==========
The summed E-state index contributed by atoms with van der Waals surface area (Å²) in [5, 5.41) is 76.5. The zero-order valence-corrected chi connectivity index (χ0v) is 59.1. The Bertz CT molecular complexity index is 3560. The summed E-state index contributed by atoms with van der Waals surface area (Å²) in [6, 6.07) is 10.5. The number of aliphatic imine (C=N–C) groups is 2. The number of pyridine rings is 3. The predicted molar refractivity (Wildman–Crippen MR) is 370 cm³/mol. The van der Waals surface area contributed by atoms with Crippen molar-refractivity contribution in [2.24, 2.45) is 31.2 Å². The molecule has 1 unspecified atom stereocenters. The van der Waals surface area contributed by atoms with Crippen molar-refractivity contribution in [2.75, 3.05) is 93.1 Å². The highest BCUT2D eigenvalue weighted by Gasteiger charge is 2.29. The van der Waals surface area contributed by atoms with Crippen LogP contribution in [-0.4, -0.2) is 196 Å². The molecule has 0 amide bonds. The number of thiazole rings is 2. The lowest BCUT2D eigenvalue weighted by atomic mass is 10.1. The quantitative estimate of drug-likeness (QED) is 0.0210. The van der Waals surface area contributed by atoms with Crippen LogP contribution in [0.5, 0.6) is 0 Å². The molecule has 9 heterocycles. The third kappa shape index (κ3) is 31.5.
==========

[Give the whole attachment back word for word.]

The summed E-state index contributed by atoms with van der Waals surface area (Å²) in [5, 5.41) is 76.5. The zero-order valence-corrected chi connectivity index (χ0v) is 59.1. The Bertz CT molecular complexity index is 3560. The summed E-state index contributed by atoms with van der Waals surface area (Å²) in [6, 6.07) is 10.5. The number of aliphatic imine (C=N–C) groups is 2. The number of pyridine rings is 3. The predicted molar refractivity (Wildman–Crippen MR) is 370 cm³/mol. The van der Waals surface area contributed by atoms with Crippen molar-refractivity contribution in [2.24, 2.45) is 31.2 Å². The molecule has 1 unspecified atom stereocenters. The van der Waals surface area contributed by atoms with Crippen molar-refractivity contribution in [2.75, 3.05) is 93.1 Å². The highest BCUT2D eigenvalue weighted by Gasteiger charge is 2.29. The van der Waals surface area contributed by atoms with Crippen LogP contribution in [-0.4, -0.2) is 196 Å². The molecule has 0 amide bonds. The number of thiazole rings is 2. The lowest BCUT2D eigenvalue weighted by atomic mass is 10.1. The quantitative estimate of drug-likeness (QED) is 0.0210. The van der Waals surface area contributed by atoms with Crippen LogP contribution in [0.5, 0.6) is 0 Å². The molecule has 9 heterocycles. The third kappa shape index (κ3) is 31.5.